You read me right. No one, no spouse, no marriage is perfect. Sometimes, when times get crazy, make it okay to not wash the dishes one night. Or, maybe delay doing the laundry a couple of days. If you have to rock a wig tomorrow so you can rest today, then so be it. The stress of perfection will kill your marriage quicker than some dirty dishes. I’m not encouraging anyone to become a sloth. I’m saying sometimes you need a break. Love yourself enough to take it.

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Stay prayed up to nourish your spirit

So, this should be a no-brainer. Pray. Pray to love yourself. Pray for your mind. Pray for your body. Pray for your relationships. Pray for your home. Pray for your marriage. Pray for your spouse. Pray for your children. Pray for your family. Then, pray again. Pray to love yourself. Pray to love the you that God made. Pray to love yourself so you can truly love your spouse.

There is so much more that I can say about self-love. In fact, the idea itself is a billion dollar industry. Books, seminars, and workshops stand at the ready to help you love yourself. Ultimately, you should love yourself for no other reason than to live your best life. But, if you’re married, a part of living your best life is loving your spouse well. To truly and successfully do that, loving yourself must be first things first. If you feel me, let me know your thoughts.

BMWK: What are some other ways you love yourself that are of benefit to your marriage?



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I married my best friend. Not everyone gets to say that so I’m grateful. At the time my now husband proposed, we’d been dating for a year and a half. We got married four months after he popped the question. We didn’t need anything too fancy, or pricey. Rather than simply prepare for a wedding together, we prepared for a lifetime together.  That’s what marrying your best friend does. It gives you perspective on what’s important. A lifetime of love is what every married couple wants. Marrying your best friend is one way to get it.

3 Ways Marrying Your Best Friend Ensures a Lifetime of Love

  1. Respect – Keeping it real means keeping it respectful with your best friend.
  2. Loyalty – You never have to wonder who’s your ride or die.
  3. Love – The better, worse, richer, poorer, sickness, health kind of love.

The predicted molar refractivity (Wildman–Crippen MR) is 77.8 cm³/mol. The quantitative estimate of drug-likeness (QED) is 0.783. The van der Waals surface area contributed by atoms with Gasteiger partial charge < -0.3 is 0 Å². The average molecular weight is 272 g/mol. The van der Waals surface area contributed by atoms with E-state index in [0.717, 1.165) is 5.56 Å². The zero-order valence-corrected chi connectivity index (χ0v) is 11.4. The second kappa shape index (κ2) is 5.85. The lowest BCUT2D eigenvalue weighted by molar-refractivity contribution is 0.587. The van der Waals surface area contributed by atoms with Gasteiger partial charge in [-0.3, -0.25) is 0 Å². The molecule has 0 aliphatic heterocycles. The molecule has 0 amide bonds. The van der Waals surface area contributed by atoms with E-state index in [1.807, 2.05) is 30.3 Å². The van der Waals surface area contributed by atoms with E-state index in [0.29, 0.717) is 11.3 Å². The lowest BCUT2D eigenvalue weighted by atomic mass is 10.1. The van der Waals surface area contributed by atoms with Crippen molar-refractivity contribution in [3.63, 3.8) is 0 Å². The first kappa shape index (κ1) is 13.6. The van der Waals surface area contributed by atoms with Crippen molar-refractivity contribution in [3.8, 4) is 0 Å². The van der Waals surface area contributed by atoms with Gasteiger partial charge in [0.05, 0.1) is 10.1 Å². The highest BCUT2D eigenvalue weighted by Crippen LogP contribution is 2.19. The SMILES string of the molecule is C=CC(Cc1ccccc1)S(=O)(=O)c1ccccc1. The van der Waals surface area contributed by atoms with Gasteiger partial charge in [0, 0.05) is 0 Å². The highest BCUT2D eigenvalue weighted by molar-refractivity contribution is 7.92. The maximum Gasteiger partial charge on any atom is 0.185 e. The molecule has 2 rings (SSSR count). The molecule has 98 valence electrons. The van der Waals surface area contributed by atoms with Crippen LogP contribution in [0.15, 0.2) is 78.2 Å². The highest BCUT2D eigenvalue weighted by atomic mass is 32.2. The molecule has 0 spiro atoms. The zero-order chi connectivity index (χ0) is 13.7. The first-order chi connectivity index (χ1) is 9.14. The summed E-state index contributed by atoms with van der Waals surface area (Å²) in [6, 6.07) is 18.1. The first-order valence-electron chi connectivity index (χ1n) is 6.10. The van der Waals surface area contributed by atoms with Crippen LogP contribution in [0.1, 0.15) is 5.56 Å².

With the divorce rate standing at 50% in this country, it’s clear that at least half of us get married for the wrong reason or to the wrong person.

Watch some of these “reality” shows and you’ll realize that some of those couples have no business getting married. Bachelor party sex romps and wedding day cuss-fests make it clear that the relationship has devolved into a fight for ratings rather than a relationship.

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So, what’s the cure? Well, “cure” might be a strong word. Maybe what’s needed is the right recipe. There are many ingredients to a good marriage. There are even more to a healthy marriage. But ultimately, they all boil down to three things when you’re married to your best friend: respect, loyalty, and love. Keeping these three as the main ingredients makes it easier to season your days and spice up your nights with the one who knows you best.



Keeping it real means keeping it respectful with your best friend. On the one hand, you can get so comfortable that you don’t care how you communicate with your partner. But when someone is truly the closest human soul to you, you choose to guard your tongue. The last thing you want to do is hurt them.

When your best friend hurts, you hurt. So during tough conversations, rather than fly off the handle, you speak your truth with respect. You speak to your spouse with love. A lifetime of communicating that way means a lifetime of peace, even when times get hard.

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You never have to wonder who’s your ride or die after marrying your best friend. It’s a given that respect in your relationship leads to loyalty. Your spouse has your back and you have theirs. Always. Without doubt. In public. In private.

There’s an unbreakable bond that’s forged when two people have each other’s best interests at heart. When loyalty is evident, it also puts everyone else on notice. In fact, “what God has joined together, let no one separate” is loyalty’s creed. Essentially, a lifetime of love with your best friend is easier when loyalty is on the table.